A RESIDENTIAL mortgage is not a short-term arrangement: the average term of an Australian home loan is 30 years. Clearly it is a major and long-lasting commitment. But it certainly isn’t a ‘set-and-forget’ situation, for two main reasons.

Firstly, because your personal and financial situation can change – and your current loan may no longer suit you best. Secondly, home loans are a very competitive market – there are hundreds of mortgage products on offer in the Australian marketplace – and your loan may simply have fallen out of competitiveness with other products.

Every home-loan borrower should review their loan regularly. The loan is not a favour to you from the bank: it is a financial product that is supposed to be performing a job for you. Think of a regular review as putting your loan to the test – how well is it doing that job, and does it deserve to keep your business?

Reviewing your loan regularly is important because people’s lives are constantly changing. As your personal circumstances change, so can your financial needs – and you might find your financial flexibility being affected. Your employment status could change, or you might start a family: leading to increased costs, with less income coming into the house. This could affect your loan repayments.

On starting a family, it might be a natural progression to want to move to a bigger dwelling: a larger property inevitably comes with higher costs, and a bigger loan. Other changes, such as an increase in salary or a higher valuation on your property, can work to lower your risk, and encourage lenders to offer a better deal.

Knowing this, it’s a good idea to keep challenging your mortgage broker or your lender to demonstrate that your current loan is the best one for you.

On average, Australians change their home loan every three to four years – as recently as 2009, that figure was once every seven years. Heightened competitiveness in the mortgage market is one reason for that, but so is increased savviness on the part of borrowers.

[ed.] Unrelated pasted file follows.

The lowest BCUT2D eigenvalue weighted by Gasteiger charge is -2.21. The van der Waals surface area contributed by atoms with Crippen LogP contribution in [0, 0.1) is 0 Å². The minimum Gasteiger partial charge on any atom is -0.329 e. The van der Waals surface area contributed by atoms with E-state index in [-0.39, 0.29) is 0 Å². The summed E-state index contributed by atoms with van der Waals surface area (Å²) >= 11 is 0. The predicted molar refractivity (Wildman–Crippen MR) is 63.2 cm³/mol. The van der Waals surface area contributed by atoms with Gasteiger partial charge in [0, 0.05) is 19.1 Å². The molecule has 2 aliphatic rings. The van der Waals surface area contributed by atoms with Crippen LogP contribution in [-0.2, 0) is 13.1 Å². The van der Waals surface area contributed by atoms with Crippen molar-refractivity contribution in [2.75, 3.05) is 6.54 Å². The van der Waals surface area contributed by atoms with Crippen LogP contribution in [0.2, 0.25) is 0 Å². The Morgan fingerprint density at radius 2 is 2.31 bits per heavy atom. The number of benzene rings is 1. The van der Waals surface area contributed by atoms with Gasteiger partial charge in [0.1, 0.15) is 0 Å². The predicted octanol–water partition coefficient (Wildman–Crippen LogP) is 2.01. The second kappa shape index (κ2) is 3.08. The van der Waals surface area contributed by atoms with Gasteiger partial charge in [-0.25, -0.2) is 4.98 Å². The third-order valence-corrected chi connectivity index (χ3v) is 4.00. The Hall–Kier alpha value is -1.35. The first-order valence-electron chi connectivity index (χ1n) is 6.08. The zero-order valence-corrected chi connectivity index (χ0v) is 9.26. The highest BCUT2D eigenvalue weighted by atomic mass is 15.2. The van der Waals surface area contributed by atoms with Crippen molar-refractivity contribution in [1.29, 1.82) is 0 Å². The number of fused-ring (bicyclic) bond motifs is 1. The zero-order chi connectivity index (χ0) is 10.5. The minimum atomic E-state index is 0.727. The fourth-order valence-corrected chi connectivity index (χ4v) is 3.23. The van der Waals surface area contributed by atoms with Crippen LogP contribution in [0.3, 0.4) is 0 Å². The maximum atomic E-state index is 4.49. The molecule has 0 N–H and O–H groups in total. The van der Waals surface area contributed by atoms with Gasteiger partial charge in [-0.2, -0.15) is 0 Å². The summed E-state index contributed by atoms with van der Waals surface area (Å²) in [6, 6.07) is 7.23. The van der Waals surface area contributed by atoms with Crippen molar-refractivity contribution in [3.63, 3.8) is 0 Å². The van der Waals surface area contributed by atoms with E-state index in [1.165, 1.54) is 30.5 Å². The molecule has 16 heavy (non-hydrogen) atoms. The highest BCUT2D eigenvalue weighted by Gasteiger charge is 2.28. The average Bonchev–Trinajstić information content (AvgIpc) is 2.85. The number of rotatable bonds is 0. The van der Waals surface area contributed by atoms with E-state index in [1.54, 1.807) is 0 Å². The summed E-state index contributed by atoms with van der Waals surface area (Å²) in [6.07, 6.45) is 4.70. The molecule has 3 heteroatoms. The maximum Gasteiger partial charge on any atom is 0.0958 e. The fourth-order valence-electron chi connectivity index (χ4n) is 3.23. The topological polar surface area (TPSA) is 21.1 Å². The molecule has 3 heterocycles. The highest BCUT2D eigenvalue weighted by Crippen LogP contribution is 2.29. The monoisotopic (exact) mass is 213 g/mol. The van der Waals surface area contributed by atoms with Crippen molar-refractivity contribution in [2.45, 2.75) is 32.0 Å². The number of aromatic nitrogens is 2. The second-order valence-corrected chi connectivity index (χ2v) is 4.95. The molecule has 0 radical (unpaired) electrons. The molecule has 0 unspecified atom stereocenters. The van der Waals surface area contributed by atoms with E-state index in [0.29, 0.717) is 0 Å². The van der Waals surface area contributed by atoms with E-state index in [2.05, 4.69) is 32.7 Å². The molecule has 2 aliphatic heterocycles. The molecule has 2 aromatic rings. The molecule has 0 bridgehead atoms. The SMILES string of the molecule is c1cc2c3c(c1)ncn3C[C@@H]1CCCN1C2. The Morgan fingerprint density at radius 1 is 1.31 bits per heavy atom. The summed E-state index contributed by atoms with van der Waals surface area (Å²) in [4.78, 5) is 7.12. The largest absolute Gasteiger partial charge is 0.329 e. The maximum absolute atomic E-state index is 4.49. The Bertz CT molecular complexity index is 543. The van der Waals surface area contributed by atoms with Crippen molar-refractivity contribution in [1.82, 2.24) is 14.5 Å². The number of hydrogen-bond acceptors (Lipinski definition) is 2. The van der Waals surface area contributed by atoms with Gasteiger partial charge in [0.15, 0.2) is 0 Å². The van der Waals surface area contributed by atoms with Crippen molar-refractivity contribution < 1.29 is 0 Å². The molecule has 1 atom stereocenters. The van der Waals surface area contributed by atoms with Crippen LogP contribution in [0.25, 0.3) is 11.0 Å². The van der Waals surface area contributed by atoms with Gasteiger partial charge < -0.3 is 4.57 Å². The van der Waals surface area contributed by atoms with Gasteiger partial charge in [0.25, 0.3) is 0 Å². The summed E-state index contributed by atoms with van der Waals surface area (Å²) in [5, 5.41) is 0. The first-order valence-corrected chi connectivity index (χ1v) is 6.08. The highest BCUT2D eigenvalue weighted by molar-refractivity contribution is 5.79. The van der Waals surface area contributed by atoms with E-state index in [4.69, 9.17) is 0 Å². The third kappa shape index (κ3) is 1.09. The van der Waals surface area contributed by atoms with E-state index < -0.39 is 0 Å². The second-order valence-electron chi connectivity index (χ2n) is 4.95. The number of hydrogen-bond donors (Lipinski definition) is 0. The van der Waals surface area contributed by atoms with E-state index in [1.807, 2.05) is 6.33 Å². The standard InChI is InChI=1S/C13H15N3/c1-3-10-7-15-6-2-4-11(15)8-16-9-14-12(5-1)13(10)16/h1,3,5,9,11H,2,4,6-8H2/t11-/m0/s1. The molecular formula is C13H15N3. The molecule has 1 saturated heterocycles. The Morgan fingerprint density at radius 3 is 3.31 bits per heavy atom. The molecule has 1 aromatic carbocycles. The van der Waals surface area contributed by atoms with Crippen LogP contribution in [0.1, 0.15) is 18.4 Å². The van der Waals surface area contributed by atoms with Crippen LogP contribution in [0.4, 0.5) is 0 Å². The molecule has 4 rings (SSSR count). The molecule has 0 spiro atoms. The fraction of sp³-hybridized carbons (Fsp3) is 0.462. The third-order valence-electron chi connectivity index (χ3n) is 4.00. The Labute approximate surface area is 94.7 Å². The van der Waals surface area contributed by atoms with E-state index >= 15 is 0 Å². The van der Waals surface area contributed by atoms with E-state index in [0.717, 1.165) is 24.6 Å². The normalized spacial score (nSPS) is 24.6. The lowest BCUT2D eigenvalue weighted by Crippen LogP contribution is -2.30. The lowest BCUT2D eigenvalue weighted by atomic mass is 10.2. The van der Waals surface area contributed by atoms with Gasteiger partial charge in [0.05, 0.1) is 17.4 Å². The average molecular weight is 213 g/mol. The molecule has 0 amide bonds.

Interest rates are the obvious first comparison that many people would assume in assessing loans.

We are in a period of low interest rates: the long stretch of low interest rates since the global financial crisis has continued well into 2015, and Australia’s official cash rate has stood at a record low of 2 per cent since May 2015.

The last time the Reserve Bank of Australia (RBA) increased the official rate was in November 2010.

The markets for variable-rate loans – priced off the official Reserve Bank of Australia (RBA) cash rate – and for fixed-rate loans, which are priced according long-term interest rates in the money market, are both highly competitive. Banks and other lenders move rates around constantly.

The ‘comparison rate’ is a handy tool to help borrowers identify the cost of a loan. It is a rate that includes both the interest rate and the fees and charges on the loan, combined into a single percentage figure. Lenders are required by law to include a comparison rate when advertising a loan interest rate.

The rate incorporates:

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But even the comparison rate doesn’t tell you the whole story.

The loan amounts and terms shown on a comparison rate schedule don’t represent all of the possible combinations of amounts and terms. If your loan is for a different amount or term, the true cost of your loan could also be very different. Different fees can also result in a different comparison rate.

Borrowers have to remember that comparison is not always about the interest rate – fees, loan features and functionality can also be very important. It pays to be very aware of how ‘functional’ your loan is: whether it offers a redraw and offset facility, and whether it has any restrictions on repayments, whether it or restrictions on a split between fixed-rate and floating.

If it does have any restrictions, get a very clear understanding from your mortgage broker or your lender as to what trade-offs you are getting for this lack of flexibility. When reviewing your home loan, ask whether there are any features it has that you don’t use; that’s just as important as knowing what features it doesn’t have. Flexibility is very important, particularly the ability to switch your repayment schedule from monthly to fortnightly, which can significantly decrease both your loan term and the interest owed.

Likewise, you should always assess your mix (or preference) between fixed and floating – does it suit the current situation? The fixed proportion of your loan gives you the certainty of knowing your repayments. At record low interest rates, fixing part (or all) of your loan may make sense: again, interrogate your mortgage broker or your lender on whether it suits your particular situation.

When you compare lenders’ loan rates make sure you compare their rates over the long term. Many lenders offer short-term incentives to lure customers, but over the long term you may end up paying more.

Posted by James Dunn – Daily Telegraph on 15th September, 2015